Parashat Miketz delves into Jewish identity, continuity

Cantor-Rabbi Ronald D. Eichaker serves United Hebrew Congregation and is a member of the St. Louis Rabbinical Association, which coordinates the weekly d’var Torah for the Light.


In the words and music of Jewish composers, Edward (Eddie) Pola and George Wyle (Bernard Weissman) in 1963, “It’s the Most Wonderful Time of the Year!” This is true for so many people, but for some, it can be the most confusing and challenging time of the year. This message is not going to delve into the reasons why so many brilliant musical and lyrical Jewish minds wrote Christmas rather than Hanukkah songs, from the late 1800s to the early/middle 1900s — though  a good reason why may emerge from this message as you read further.

Jews have been living in a diaspora for most of its history. Jewish laws, ethics, customs and even rituals have been influenced, on various levels, by the dominant culture in lands not predominantly Jewish; and yet Judaism has survived and thrived to become vital to every country in which the Jews reside. Paraphrasing columnist Bari Weiss, who recently wrote that the health of a country can be measured by the level of anti-Semitism within that country (“How to Fight Anti-Semitism” 2019). 

Anti-Semitism is an expression of subdural conspiracy theories, the mechanics of which are inherent in every society, whether knowingly or unknowingly, since humans began to socialize over 30,000 years ago (the Agricultural Revolution). Spoiler alert to the first chapter in the Book of Exodus. Jews have faced down mass regional extinction many times, and are constantly battling forces that wish to expand this move to extinction beyond countries to include the entire planet. Jews have been able to stem these tides of misguided egocentrism and nationalistic paranoia through tenacious creativity and the pursuit of indispensable excellence in all they are tasked to do.

Parashat Mikeitz (Genesis 41:1 – 44:17) holds some narratives that strike this point firmly on the rock of our existence.  In Genesis 41:14, The JPS TANACH (Bible) translation says, “Thereupon Pharaoh sent for Joseph and he [Joseph] was rushed from the dungeon. He had his hair cut and changed his clothes, and he appeared before Pharaoh.” Chapter 41 goes on with the dream interpretation scene and after Joseph had succeeded in achieving the confidence of Pharaoh we see in sentences 40 – 46 that Joseph had gone from the dungeon to the second highest position of leadership in Egypt (with no apparent argument from Pharaoh’s court or advisors). Joseph’s name was changed to that of an Egyptian citizen. He was given an Egyptian wife (the daughter of a priest) and all this in what we can refer today as the millennial age of 30! Later in Chapter 41 (sentences 50 – 52) Asenat (Joseph’s wife) gave birth to twin boys; Manasseh (meaning the Almighty has made me forget my hardship in my ancestral home) and Efrayim (meaning The Almighty has made me fertile in the land of my affliction).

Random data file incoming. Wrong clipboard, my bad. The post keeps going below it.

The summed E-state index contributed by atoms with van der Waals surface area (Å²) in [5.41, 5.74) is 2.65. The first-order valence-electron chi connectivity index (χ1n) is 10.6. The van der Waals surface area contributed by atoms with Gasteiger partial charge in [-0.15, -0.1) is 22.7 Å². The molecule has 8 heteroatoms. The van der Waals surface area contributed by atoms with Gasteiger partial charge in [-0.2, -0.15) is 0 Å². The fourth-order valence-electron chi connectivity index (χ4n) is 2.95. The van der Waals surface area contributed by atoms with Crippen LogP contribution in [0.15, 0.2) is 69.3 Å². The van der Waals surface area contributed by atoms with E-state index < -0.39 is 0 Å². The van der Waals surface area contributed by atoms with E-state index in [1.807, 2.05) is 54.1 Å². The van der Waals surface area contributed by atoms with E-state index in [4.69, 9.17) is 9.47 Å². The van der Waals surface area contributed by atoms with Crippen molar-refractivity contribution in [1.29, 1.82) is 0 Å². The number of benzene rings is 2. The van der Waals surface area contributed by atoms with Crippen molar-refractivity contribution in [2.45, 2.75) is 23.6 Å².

There is a lot to unpack here; more than this space allows.  One significant point is that Joseph was groomed to appear like the Egyptians before he faced Pharaoh.  He was dressed so he did not stand out, removing as many biases as possible so that his interpretations can be heard without external distractions and accepted without prejudice.  His reward for helping Egypt move from what could be seen as an unhealthy period was a deeper immersion into Egyptian society.  He was removed from every indication that he was not born an Egyptian, and I suppose that anyone who would have questioned his “pedigree” would have been silenced in the most corporal of ways. 

Later in Parashat Mikeitz, we see that the blood of Joseph’s family and ancestors is, indeed, deeper and thicker than the water of the Nile River.  At the end of Parashat Mikeitz we read that, while his body was devoted to the Egyptian macro-culture, his soul was still connected to his people.  

Ahad HaAm (Asher Ziv Hersh Ginsburg 1856-1927), one of the quiet giants in the post-Maskilic Zionist Movement and prolific essayist wrote in 1891: “The secret enabling our people to survive is…that already in antiquities prophets taught it to respect spiritual power and never to admire physical power. Therefore, it has not succumbed, like all ancient people, to a loss of identity when faced with stronger adversaries…”

Singer, songwriter and storyteller Debbie Friedman built a popular Hanukkah song to refract the words of Zechariah 4:6: “Not by might nor by power, but my spirit says the Almighty…” In the hands of our Millennial Generation, we place our fragile history, to guide them and give them a rock on which to build the generation we will never see.  That future may not look like our present, and may not be exactly what the Boomers, Gen X’ers or older self-identified generations would like to see, but it’s the future that this generation will craft with or without the older generations’ approval.  We must trust that their spirit is strong.  We are responsible to ensure strong foundations on which they can stand and provide vision and leadership.  We will demand no more from them than the previous generations; tenacious creativity and indispensable excellence.  Guided by our sacred texts, our rich history, our nurturing nature and loving faith in their future, their strength will be our light when our own strength fails us.

Shabbat Shalom.